If the chairs need to be built up, the committees themselves also require more resources. The report calls for every committee to employ a “core of four or five researchers who are experts in their subject areas.” Remarkably, the committees now lack this sort of standing expertise. They each have only one or two dedicated staffers, relying on the Library of Parliament’s pool of researchers to be assigned to them as need arises. Bulking up the committees’ permanent policy prowess would turn them into viable alternatives to the sprawling departmental bureaucracies as sources of new thinking. “It’s not the American model of 30 or 50
or 100 researchers per committee,” Axworthy says, “but surely they need more than one.” Beyond giving every committee more policy acumen, Axworthy’s blueprint proposes upgrading their ability to scrutinize spending. He points out that MPs have long complained they can’t do it properly because of the complexity of the federal budgetary processes. The Conservative government has recently moved to create a new Parliamentary Budget Office, as part of the Library of Parliament, to provide committees with their own source expert insight into spending. Axworthy is worried, though, that the office might not be headed by a senior enough offi-
cial to properly counterbalance the Finance Department and Treasury Board when it comes to assessing spending. Still, it’s a step in the right direction.
Another recommendation is for the House public accounts committee to take on oversight of all government spending on polls and focus groups. Acting on this proposal would send shock waves through official Ottawa: the government spent $31 million on more than 500 polling and focus-grouping projects in 2006-07. The report calls this a “vast consultation apparatus that has nothing to do with Parliament,” and goes further than proposing broad oversight. “Any department authorizing a public opinion or focus group contract,” it recommends, “should be required to inform the relevant parliamentary committee, before the work has begun.”
Considered separately, the report’s proposals don’t seem revolutionary. But added together, they would move committees from the periphery to the centre of federal influence. Prestigious chairmen, permanent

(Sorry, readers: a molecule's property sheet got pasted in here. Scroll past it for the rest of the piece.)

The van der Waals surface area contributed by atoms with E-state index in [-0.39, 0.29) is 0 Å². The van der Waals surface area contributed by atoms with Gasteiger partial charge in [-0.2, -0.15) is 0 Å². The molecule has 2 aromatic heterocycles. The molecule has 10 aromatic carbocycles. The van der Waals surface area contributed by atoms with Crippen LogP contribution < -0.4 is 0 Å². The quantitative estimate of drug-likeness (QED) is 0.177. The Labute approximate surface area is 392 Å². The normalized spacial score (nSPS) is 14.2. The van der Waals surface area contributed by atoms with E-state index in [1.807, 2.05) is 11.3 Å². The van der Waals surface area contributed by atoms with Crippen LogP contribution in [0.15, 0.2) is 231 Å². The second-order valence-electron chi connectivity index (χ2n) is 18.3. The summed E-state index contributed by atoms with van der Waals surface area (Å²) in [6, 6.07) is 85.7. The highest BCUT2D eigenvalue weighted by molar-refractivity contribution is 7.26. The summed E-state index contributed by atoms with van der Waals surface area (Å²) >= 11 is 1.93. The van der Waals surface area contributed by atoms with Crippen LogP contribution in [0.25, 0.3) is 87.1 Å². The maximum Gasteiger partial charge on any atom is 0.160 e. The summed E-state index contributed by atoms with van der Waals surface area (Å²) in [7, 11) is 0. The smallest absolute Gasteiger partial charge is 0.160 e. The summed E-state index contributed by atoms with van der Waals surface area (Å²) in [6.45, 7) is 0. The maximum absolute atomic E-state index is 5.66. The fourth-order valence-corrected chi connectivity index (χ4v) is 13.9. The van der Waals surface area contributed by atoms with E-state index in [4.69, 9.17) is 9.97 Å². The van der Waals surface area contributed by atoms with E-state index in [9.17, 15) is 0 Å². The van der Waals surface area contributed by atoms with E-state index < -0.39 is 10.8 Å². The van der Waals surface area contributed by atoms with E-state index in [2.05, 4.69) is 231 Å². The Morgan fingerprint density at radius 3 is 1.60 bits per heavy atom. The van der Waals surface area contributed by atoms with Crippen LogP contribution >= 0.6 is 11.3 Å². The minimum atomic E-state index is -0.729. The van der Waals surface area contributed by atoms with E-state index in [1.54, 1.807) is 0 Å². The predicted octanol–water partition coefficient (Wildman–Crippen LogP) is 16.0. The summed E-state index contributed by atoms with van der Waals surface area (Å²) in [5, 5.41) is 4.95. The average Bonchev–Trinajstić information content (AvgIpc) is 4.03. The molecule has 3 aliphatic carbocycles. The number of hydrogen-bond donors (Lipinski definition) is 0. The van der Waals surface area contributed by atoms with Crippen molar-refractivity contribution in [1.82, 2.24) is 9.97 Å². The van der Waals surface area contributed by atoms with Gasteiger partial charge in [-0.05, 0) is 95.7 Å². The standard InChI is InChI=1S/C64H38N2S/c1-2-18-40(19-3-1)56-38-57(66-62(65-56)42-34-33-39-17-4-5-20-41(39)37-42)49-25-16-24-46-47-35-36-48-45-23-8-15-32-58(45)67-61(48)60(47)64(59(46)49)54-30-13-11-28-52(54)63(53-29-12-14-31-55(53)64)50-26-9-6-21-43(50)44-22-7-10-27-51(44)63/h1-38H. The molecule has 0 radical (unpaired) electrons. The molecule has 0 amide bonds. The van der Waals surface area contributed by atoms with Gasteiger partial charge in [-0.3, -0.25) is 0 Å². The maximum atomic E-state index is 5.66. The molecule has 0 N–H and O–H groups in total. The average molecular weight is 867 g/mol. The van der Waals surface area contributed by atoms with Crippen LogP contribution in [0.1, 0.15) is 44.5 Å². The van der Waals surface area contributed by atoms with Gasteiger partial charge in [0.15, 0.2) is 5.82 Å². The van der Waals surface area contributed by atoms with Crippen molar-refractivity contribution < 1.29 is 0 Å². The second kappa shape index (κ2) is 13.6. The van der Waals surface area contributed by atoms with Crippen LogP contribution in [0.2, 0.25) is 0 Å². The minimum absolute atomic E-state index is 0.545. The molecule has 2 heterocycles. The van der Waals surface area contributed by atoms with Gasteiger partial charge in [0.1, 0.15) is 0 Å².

‘BEHAVIOUR WILL CHANGE,’ AXWORTHY SAYS, ‘WHEN COMMITTEES BECOME POWERFUL INSTITUTIONS THAT MEN AND WOMEN OF AMBITION ASPIRE TO’
research staffs, and strategic new abilities to probe spending and monitor tactical polling—cumulatively these would be enough to change committees from sideshows to main events. They would continue, of course, their traditional core role of reviewing legislation. But their added heft would give them the ability to propose policy, and more fully and independently analyze bills ministers send their way.
At least one other change, though, would be needed to round out the reform job. Committees taking on special inquiries—such as the ethics committee’s hearings into Mulroney’s dealings with Schreiber—need a better
way of operating. Axworthy’s report doesn’t make detailed recommendations for inquiries into possible wrongdoing. But Szabo, the ethics committee chair, suggests a new mechanism that would see a special ad hoc committee to undertake this sort of work. The parties would be encouraged to appoint MPs with proven ability to pursue a sustained, coherent line of questioning. Witnesses would be questioned for longer stretches by well-briefed MPs, instead of the current rules that see MPs from each of the four parties taking turns, only a few minutes each, often allowing witnesses to slip away when a tough line of questioning ends abruptly and an unrelated one begins.
The notion of more robust Canadian committees inevitably suggests a shift toward an imperfect U.S. model. Congressional committees can be forums for self-aggrandizement. Axworthy quotes former Canadian ambassador to the U.S. Allan Gotlieb’s description of congressmen behaving as “great satraps,” and notes a decline in productive bipartisanship in contemporary Washington.
Still, Ottawa’s committees need a touch of U.S.-style swagger. Whether the multi-party co-operation required for any real reform could be mustered on today’s rancorous Hill, though, is another question. Peter Dobell, founding director of the Ottawa-based Parliamentary Centre, an organization that works with representative assemblies around the world, is skeptical. “I don’t think committees can be fixed in this particular Parliament,” Dobell says. “You’d have to change the political environment.” It’s a paradox: the same poisoned climate that has so clearly shown the need for better House committees is also the biggest obstacle to making it happen. M